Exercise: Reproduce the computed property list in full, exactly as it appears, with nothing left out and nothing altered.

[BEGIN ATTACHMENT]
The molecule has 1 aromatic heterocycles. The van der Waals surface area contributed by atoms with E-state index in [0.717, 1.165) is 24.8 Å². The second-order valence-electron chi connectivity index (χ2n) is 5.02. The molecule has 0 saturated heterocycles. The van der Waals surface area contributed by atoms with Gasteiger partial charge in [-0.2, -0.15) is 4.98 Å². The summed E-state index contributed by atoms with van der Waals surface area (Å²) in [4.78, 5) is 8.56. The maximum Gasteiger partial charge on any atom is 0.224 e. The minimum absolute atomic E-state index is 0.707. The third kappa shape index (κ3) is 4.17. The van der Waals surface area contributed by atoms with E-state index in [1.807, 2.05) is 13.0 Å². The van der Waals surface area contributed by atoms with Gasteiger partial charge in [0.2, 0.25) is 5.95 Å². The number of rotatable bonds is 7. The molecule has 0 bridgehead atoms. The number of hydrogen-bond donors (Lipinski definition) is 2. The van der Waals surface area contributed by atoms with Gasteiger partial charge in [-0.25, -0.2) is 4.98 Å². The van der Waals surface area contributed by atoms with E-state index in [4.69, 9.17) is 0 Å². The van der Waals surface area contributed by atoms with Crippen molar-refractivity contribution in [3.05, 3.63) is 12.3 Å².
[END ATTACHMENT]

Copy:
The molecule has 1 aromatic heterocycles. The van der Waals surface area contributed by atoms with E-state index in [0.717, 1.165) is 24.8 Å². The second-order valence-electron chi connectivity index (χ2n) is 5.02. The molecule has 0 saturated heterocycles. The van der Waals surface area contributed by atoms with Gasteiger partial charge in [-0.2, -0.15) is 4.98 Å². The summed E-state index contributed by atoms with van der Waals surface area (Å²) in [4.78, 5) is 8.56. The maximum Gasteiger partial charge on any atom is 0.224 e. The minimum absolute atomic E-state index is 0.707. The third kappa shape index (κ3) is 4.17. The van der Waals surface area contributed by atoms with E-state index in [1.807, 2.05) is 13.0 Å². The van der Waals surface area contributed by atoms with Gasteiger partial charge in [0.2, 0.25) is 5.95 Å². The number of rotatable bonds is 7. The molecule has 0 bridgehead atoms. The number of hydrogen-bond donors (Lipinski definition) is 2. The van der Waals surface area contributed by atoms with Gasteiger partial charge in [-0.25, -0.2) is 4.98 Å². The van der Waals surface area contributed by atoms with E-state index in [4.69, 9.17) is 0 Å². The van der Waals surface area contributed by atoms with Crippen molar-refractivity contribution in [3.05, 3.63) is 12.3 Å².